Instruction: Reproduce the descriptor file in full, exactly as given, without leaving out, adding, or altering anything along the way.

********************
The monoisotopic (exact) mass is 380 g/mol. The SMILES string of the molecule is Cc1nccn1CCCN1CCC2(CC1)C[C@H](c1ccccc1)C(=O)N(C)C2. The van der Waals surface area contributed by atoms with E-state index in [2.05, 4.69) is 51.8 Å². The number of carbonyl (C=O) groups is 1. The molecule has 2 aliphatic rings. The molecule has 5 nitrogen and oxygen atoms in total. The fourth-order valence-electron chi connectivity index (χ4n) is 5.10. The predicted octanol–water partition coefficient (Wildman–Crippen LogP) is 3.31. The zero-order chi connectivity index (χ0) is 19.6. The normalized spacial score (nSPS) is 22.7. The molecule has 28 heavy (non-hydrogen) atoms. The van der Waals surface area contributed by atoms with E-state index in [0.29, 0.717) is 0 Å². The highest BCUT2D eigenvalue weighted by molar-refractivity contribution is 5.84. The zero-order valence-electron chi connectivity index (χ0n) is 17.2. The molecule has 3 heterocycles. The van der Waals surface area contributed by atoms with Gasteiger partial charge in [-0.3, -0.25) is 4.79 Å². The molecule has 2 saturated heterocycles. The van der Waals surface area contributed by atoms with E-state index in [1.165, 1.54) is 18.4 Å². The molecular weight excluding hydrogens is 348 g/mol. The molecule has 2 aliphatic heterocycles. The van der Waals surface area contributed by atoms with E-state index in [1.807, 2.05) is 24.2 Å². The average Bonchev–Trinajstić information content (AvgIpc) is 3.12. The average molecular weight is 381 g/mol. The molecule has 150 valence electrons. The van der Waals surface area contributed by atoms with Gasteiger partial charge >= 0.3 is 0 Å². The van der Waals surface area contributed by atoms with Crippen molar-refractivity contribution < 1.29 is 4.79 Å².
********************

The monoisotopic (exact) mass is 380 g/mol. The SMILES string of the molecule is Cc1nccn1CCCN1CCC2(CC1)C[C@H](c1ccccc1)C(=O)N(C)C2. The van der Waals surface area contributed by atoms with E-state index in [2.05, 4.69) is 51.8 Å². The number of carbonyl (C=O) groups is 1. The molecule has 2 aliphatic rings. The molecule has 5 nitrogen and oxygen atoms in total. The fourth-order valence-electron chi connectivity index (χ4n) is 5.10. The predicted octanol–water partition coefficient (Wildman–Crippen LogP) is 3.31. The zero-order chi connectivity index (χ0) is 19.6. The normalized spacial score (nSPS) is 22.7. The molecule has 28 heavy (non-hydrogen) atoms. The van der Waals surface area contributed by atoms with E-state index in [0.29, 0.717) is 0 Å². The highest BCUT2D eigenvalue weighted by molar-refractivity contribution is 5.84. The zero-order valence-electron chi connectivity index (χ0n) is 17.2. The molecule has 3 heterocycles. The van der Waals surface area contributed by atoms with Gasteiger partial charge in [-0.3, -0.25) is 4.79 Å². The molecule has 2 saturated heterocycles. The van der Waals surface area contributed by atoms with E-state index in [1.165, 1.54) is 18.4 Å². The molecular weight excluding hydrogens is 348 g/mol. The molecule has 2 aliphatic heterocycles. The van der Waals surface area contributed by atoms with E-state index in [1.807, 2.05) is 24.2 Å². The average Bonchev–Trinajstić information content (AvgIpc) is 3.12. The average molecular weight is 381 g/mol. The molecule has 150 valence electrons. The van der Waals surface area contributed by atoms with Gasteiger partial charge >= 0.3 is 0 Å². The van der Waals surface area contributed by atoms with Crippen molar-refractivity contribution < 1.29 is 4.79 Å².